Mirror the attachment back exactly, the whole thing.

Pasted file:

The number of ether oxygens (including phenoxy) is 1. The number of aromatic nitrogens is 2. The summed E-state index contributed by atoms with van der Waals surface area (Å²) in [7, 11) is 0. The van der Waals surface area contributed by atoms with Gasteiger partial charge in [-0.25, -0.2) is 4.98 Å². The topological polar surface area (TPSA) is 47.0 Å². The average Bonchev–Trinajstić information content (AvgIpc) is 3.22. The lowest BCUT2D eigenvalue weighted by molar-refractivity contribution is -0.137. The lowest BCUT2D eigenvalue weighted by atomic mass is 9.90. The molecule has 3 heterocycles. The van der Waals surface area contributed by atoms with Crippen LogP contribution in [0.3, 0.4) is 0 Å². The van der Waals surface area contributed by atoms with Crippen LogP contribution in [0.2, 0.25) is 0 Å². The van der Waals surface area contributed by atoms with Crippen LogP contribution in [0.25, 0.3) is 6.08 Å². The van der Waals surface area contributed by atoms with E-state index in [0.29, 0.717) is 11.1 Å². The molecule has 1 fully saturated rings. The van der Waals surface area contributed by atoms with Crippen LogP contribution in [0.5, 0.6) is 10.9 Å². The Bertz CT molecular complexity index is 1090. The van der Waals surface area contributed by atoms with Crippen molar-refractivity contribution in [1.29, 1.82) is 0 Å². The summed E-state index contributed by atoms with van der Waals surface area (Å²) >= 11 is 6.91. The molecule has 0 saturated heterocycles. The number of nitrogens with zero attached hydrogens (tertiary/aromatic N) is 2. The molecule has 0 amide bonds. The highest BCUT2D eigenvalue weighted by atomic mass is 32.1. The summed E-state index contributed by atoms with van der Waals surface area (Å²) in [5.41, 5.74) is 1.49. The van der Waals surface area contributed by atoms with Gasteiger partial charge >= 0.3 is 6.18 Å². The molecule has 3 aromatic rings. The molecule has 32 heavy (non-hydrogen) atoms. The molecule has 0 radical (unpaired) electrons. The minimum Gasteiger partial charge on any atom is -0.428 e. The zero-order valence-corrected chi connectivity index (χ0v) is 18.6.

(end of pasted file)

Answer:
The number of ether oxygens (including phenoxy) is 1. The number of aromatic nitrogens is 2. The summed E-state index contributed by atoms with van der Waals surface area (Å²) in [7, 11) is 0. The van der Waals surface area contributed by atoms with Gasteiger partial charge in [-0.25, -0.2) is 4.98 Å². The topological polar surface area (TPSA) is 47.0 Å². The average Bonchev–Trinajstić information content (AvgIpc) is 3.22. The lowest BCUT2D eigenvalue weighted by molar-refractivity contribution is -0.137. The lowest BCUT2D eigenvalue weighted by atomic mass is 9.90. The molecule has 3 heterocycles. The van der Waals surface area contributed by atoms with Crippen LogP contribution in [0.3, 0.4) is 0 Å². The van der Waals surface area contributed by atoms with Crippen LogP contribution in [0.2, 0.25) is 0 Å². The van der Waals surface area contributed by atoms with Crippen LogP contribution in [0.25, 0.3) is 6.08 Å². The van der Waals surface area contributed by atoms with E-state index in [0.29, 0.717) is 11.1 Å². The molecule has 1 fully saturated rings. The van der Waals surface area contributed by atoms with Crippen LogP contribution in [0.5, 0.6) is 10.9 Å². The Bertz CT molecular complexity index is 1090. The van der Waals surface area contributed by atoms with Crippen molar-refractivity contribution in [1.29, 1.82) is 0 Å². The summed E-state index contributed by atoms with van der Waals surface area (Å²) >= 11 is 6.91. The molecule has 0 saturated heterocycles. The number of nitrogens with zero attached hydrogens (tertiary/aromatic N) is 2. The molecule has 0 amide bonds. The highest BCUT2D eigenvalue weighted by atomic mass is 32.1. The summed E-state index contributed by atoms with van der Waals surface area (Å²) in [5.41, 5.74) is 1.49. The van der Waals surface area contributed by atoms with Gasteiger partial charge >= 0.3 is 6.18 Å². The molecule has 3 aromatic rings. The molecule has 32 heavy (non-hydrogen) atoms. The molecule has 0 radical (unpaired) electrons. The minimum Gasteiger partial charge on any atom is -0.428 e. The zero-order valence-corrected chi connectivity index (χ0v) is 18.6.